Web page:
In the previous paragraph, I shared how much I think speed of releasing is important for a project. One thing that is equally important is the quality of the builds you are shipping.
The moment you get something released, you have to be confident it achieves what it was designed for. In other words, you should test your code to ensure business expectations are met. There should be no way to release a project that has failing tests.
However, I think that it is also perfectly fine to ship a “work in progress” feature as long as it doesn’t impact other features. If you have a chance to break down a big feature into many smaller ones, you’ll be able to iterate faster because the review will be easier.
Next time you are about to release your library, ask a colleague who knows nothing about your project to deploy it. Give them the URL of your repository as the only instruction. If they succeed in releasing, it probably means the quality of your release cycle is not bad.
Next time you have an incoming task that is easy to address, get it done right away and force yourself to release the change. If you feel like you would have preferred to open an issue and deal with it later instead, it probably means you can still optimize your release workflow.
When you reach the stage where you can release on demand, you address issues differently. Instead of polluting the repository with issues that would distress and distract you, you get things done instead. Plus, given other teammates are able to release the project without your help, you can live without the fear of having to remotely guide a stressed out coworker on your day off.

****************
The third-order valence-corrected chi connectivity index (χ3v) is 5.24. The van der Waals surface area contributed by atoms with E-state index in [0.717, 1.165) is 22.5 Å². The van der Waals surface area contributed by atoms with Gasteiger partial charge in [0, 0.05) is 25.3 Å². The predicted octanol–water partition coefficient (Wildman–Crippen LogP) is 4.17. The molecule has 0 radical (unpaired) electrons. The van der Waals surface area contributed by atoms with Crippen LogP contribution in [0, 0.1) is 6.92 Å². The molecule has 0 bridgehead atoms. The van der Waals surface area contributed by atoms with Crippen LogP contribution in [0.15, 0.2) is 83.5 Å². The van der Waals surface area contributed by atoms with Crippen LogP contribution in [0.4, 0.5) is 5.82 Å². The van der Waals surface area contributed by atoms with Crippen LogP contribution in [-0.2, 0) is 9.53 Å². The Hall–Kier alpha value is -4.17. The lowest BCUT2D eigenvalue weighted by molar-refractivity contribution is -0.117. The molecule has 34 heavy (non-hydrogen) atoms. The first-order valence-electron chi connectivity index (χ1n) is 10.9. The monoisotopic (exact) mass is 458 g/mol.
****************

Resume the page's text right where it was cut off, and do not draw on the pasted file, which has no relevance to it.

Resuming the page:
When you have a robust and simple release script, you can release when you see fit. The mental gap between release intention and the actual release should be negligible.
In the “Don’t rely on a single person to release” section, I shared a real story about a project that impacted real production environments. Between the initial report and the actual fixed release we lost about an hour of time. By implementing a release process that follows the principles shared here, the time to release the bug fix is now equal to the time necessary to implement the bug fix. In most cases, this would be a couple of minutes if you are using a source control system like Git: just the time to revert the changes and release again.
Here’s how I like to design the release workflow as of today:
Conventional commits dictates a format which every single commit of your repository should follow. By doing so, you’ll be able to:
I would recommend you use conventional commits to avoid the burden of manually having to update the CHANGELOG file.
I would also suggest you have your CI platform test all commits to ensure a badly formatted commit cannot be committed to your master branch. You could use something like commitlint to ensure the format is correct.
Create a script (in bash for example) that will do the following:
Here is an example of such a bash releasing script:
Create a script (in bash for example) that will do the following:
Here is an example of such a bash publishing script:
Previous step assumes you manually check out the changes after you have merged the release branch, and then run the publishing script. You could also let your CI platform handle this publishing for you every time something gets merged into your master branch. Personally, I like to keep this publishing task manual, because if something goes wrong, you are able to fix it easily.
Releasing software should be something you enjoy doing: each time you release, you either fix a bug or introduce awesome new features. Spending some time to optimize your release workflow helps delivering better quality faster.
I would love to hear what you do to make your release flow less stressful and more fun: @rayrutjes.